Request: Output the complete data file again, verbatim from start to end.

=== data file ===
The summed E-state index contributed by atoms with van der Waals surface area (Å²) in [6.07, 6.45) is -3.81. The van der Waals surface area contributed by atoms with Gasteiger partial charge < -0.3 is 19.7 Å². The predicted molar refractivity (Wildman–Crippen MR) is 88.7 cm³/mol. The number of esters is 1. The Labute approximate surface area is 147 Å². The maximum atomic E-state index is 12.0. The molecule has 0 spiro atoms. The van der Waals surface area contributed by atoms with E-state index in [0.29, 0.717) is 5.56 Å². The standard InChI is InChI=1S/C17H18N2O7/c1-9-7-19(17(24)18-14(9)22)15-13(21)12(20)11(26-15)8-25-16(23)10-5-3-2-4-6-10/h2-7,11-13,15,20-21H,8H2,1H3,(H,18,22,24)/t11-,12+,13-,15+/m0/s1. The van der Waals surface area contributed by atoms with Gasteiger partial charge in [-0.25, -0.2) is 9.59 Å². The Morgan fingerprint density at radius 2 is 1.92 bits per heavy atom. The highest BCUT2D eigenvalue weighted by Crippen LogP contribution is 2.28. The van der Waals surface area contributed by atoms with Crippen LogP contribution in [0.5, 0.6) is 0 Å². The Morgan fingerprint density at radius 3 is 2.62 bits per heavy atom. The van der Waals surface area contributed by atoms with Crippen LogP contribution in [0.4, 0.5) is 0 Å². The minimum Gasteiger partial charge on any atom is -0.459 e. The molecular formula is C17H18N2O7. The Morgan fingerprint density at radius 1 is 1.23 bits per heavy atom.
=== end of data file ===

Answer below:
The summed E-state index contributed by atoms with van der Waals surface area (Å²) in [6.07, 6.45) is -3.81. The van der Waals surface area contributed by atoms with Gasteiger partial charge < -0.3 is 19.7 Å². The predicted molar refractivity (Wildman–Crippen MR) is 88.7 cm³/mol. The number of esters is 1. The Labute approximate surface area is 147 Å². The maximum atomic E-state index is 12.0. The molecule has 0 spiro atoms. The van der Waals surface area contributed by atoms with E-state index in [0.29, 0.717) is 5.56 Å². The standard InChI is InChI=1S/C17H18N2O7/c1-9-7-19(17(24)18-14(9)22)15-13(21)12(20)11(26-15)8-25-16(23)10-5-3-2-4-6-10/h2-7,11-13,15,20-21H,8H2,1H3,(H,18,22,24)/t11-,12+,13-,15+/m0/s1. The van der Waals surface area contributed by atoms with Gasteiger partial charge in [-0.25, -0.2) is 9.59 Å². The Morgan fingerprint density at radius 2 is 1.92 bits per heavy atom. The highest BCUT2D eigenvalue weighted by Crippen LogP contribution is 2.28. The van der Waals surface area contributed by atoms with Crippen LogP contribution in [0.5, 0.6) is 0 Å². The Morgan fingerprint density at radius 3 is 2.62 bits per heavy atom. The van der Waals surface area contributed by atoms with Crippen LogP contribution in [0.4, 0.5) is 0 Å². The minimum Gasteiger partial charge on any atom is -0.459 e. The molecular formula is C17H18N2O7. The Morgan fingerprint density at radius 1 is 1.23 bits per heavy atom.